Friday 10 April, 2020

Coronavirus: Low risk for St Vincent and the Grenadines

No Vincentians were put at risk when a cruise ship with ill passengers was allowed to dock in Kingstown on Friday 31, January 2020.  

Minister of Health Robert Luke Browne gave this assurance during a media conference today, Monday 3 February 2020, as he defended the government’s decision to allow the AIDA Perla to berth in St Vincent and the Grenadines.  

The vessel was turned away from Dominica and St Lucia over the weekend due to fears of the Coronavirus.  

Minister Browne says all necessary protocols were followed before the cruise ship docked, noting an increase in surveillance at the nation’s ports of entry such as the Argyle International Airport and the Kingstown port.  

“There is a lot of discussion in the media about a boat which was allowed to enter St Vincent (a cruise ship) which subsequently went to St Lucia and was denied entry because there were sick persons on board. 

A cruise ship with over 3000 passengers onboard bound to have sick persons on board at any point in time, we did all the necessary screening and the decision to allow it to dock was consistent with the guidance given by public health agencies.  

Not because somebody is sick means automatically the vessel should not come here.  

We did our public health assessments before the vessel came and proved that it was safe for it to be able to come to St Vincent and the Grenadines,” said the Health Minister.  

A quarantine isolation centre has been activated on the island in the event someone does enter the country with the Coronavirus.  

However, the Health Minister opted not to disclose the location of the quarantine area, as he says the Ministry is involved in sensitisation activities in the community before it is made public.  

“It might take our focus off the fact that what we are dealing with is a low-risk scenario for St Vincent and the Grenadines, so it is very unlikely we are going to have to use the isolation centre but if we need to we would make all preparation to be able to use it.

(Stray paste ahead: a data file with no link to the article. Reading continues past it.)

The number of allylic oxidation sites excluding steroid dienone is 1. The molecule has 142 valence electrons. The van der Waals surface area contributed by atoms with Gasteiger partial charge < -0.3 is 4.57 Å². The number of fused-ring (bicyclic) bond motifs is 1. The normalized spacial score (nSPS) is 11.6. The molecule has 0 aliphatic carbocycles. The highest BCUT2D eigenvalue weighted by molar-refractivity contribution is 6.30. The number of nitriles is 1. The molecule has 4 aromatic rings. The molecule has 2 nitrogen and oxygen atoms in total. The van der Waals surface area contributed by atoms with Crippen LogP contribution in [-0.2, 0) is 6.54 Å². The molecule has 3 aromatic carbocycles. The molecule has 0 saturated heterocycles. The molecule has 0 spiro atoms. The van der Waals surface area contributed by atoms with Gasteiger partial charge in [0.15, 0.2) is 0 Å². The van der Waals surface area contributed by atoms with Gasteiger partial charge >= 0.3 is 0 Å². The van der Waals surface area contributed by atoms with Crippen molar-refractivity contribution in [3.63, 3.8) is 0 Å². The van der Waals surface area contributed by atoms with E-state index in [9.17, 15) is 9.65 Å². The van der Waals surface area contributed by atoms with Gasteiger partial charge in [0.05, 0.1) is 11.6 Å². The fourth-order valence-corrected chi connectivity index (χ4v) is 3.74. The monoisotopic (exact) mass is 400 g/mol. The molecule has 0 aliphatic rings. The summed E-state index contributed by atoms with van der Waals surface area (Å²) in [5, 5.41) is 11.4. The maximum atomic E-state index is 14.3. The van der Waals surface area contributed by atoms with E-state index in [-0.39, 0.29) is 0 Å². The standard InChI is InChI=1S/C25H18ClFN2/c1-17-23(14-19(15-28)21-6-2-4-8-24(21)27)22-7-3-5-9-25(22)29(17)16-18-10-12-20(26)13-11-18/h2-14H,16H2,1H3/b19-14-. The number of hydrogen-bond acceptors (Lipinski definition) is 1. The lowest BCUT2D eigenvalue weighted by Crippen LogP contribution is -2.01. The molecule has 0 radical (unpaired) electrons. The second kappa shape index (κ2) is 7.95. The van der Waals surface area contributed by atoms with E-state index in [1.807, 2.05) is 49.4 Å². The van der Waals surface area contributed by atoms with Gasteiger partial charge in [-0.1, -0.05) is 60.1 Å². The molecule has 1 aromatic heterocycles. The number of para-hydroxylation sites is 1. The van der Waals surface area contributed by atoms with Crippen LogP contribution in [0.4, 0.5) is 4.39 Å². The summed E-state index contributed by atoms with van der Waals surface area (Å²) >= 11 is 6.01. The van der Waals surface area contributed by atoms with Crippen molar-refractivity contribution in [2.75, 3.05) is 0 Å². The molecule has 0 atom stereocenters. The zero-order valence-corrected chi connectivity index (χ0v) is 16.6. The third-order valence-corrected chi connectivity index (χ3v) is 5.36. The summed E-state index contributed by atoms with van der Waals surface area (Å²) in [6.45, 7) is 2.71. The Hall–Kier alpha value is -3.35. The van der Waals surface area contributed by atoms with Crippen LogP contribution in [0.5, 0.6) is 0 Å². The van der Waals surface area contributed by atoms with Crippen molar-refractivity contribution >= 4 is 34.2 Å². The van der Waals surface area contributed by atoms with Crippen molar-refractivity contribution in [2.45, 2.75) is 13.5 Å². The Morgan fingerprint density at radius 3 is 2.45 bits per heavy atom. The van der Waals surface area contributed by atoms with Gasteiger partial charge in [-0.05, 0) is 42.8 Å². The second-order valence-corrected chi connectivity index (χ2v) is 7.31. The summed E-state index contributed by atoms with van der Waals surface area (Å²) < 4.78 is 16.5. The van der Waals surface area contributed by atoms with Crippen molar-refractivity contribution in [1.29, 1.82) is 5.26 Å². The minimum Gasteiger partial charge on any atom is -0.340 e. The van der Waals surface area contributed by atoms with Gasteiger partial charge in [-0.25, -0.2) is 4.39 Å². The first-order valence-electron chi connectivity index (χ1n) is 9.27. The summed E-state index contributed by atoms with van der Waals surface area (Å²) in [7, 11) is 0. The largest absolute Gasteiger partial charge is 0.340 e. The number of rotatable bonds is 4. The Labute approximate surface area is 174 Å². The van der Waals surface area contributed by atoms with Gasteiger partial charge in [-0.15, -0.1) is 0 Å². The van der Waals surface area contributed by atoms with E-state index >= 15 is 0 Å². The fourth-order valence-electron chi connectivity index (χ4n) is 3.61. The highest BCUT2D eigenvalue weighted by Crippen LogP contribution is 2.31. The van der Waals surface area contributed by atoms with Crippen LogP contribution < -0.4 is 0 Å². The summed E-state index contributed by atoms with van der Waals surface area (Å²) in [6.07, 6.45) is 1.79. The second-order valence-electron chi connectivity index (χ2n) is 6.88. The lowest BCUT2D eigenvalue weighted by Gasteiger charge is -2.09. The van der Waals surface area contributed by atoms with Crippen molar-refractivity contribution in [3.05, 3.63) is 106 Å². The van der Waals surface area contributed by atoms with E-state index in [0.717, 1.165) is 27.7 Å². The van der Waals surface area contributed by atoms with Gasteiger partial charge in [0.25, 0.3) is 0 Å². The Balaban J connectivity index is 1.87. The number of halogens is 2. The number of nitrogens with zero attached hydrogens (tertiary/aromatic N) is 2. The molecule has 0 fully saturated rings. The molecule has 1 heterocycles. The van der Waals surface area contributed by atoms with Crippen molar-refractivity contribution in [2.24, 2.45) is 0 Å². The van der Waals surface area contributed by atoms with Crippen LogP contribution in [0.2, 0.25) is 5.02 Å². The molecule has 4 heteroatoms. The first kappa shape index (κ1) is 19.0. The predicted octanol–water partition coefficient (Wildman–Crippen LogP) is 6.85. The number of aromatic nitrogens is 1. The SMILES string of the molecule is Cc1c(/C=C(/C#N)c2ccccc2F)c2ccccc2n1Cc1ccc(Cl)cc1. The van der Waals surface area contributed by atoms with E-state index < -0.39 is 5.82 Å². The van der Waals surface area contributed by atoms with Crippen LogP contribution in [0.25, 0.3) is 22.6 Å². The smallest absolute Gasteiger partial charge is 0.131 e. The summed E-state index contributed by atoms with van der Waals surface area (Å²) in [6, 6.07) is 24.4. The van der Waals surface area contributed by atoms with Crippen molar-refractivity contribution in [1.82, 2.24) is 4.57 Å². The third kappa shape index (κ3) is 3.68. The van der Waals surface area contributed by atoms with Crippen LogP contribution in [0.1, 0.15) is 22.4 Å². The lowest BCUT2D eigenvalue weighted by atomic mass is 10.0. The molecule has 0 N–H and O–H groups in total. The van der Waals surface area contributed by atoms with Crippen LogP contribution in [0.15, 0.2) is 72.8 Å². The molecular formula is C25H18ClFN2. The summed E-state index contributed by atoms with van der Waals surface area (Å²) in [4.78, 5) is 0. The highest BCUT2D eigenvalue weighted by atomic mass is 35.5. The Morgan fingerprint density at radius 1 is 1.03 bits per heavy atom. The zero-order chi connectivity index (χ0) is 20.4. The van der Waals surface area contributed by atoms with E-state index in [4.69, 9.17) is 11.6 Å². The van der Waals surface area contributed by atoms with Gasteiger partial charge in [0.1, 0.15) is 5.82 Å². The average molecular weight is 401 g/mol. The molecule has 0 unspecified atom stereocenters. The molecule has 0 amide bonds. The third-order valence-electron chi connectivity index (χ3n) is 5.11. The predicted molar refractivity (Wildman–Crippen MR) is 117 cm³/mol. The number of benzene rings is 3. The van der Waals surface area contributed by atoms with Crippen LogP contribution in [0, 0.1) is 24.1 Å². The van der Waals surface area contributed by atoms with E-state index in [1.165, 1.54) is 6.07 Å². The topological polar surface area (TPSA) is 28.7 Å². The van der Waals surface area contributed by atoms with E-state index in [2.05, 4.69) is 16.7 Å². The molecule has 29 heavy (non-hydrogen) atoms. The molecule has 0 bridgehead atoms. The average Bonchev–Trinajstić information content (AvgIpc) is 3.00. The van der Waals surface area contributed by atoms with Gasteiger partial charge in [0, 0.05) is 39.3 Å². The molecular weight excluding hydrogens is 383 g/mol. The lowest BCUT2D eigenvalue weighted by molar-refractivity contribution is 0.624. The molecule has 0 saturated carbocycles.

Perhaps if we were to talk about it too openly then that might defeat the purpose of isolation and cause a certain stigma to be associated with the facility,” said Minister Browne.  

It was noted that medical personnel was provided with Personal Protective Equipment (PPE) which includes the N95 mask while two portable isolation units and capsules are available to be set up on the spot if the need arises.  

Meanwhile, Medical Officer of Health Dr Roger Duncan says the Health Ministry has broadened its National Surveillance Committee to include all counterparts involved in surveillance, particularly immigration, customs and the hotel and tourism industry.  

“Staff at the airport include public health trained nurses and public health officers who are able to conduct secondary screening of passengers.  

So, if anyone was to arrive with a suspected communicable disease, we have staff to conduct screening so they could direct patients where to go. 

Of course, we have no cases and the risk is extremely low for us,” said Dr Duncan.  

 

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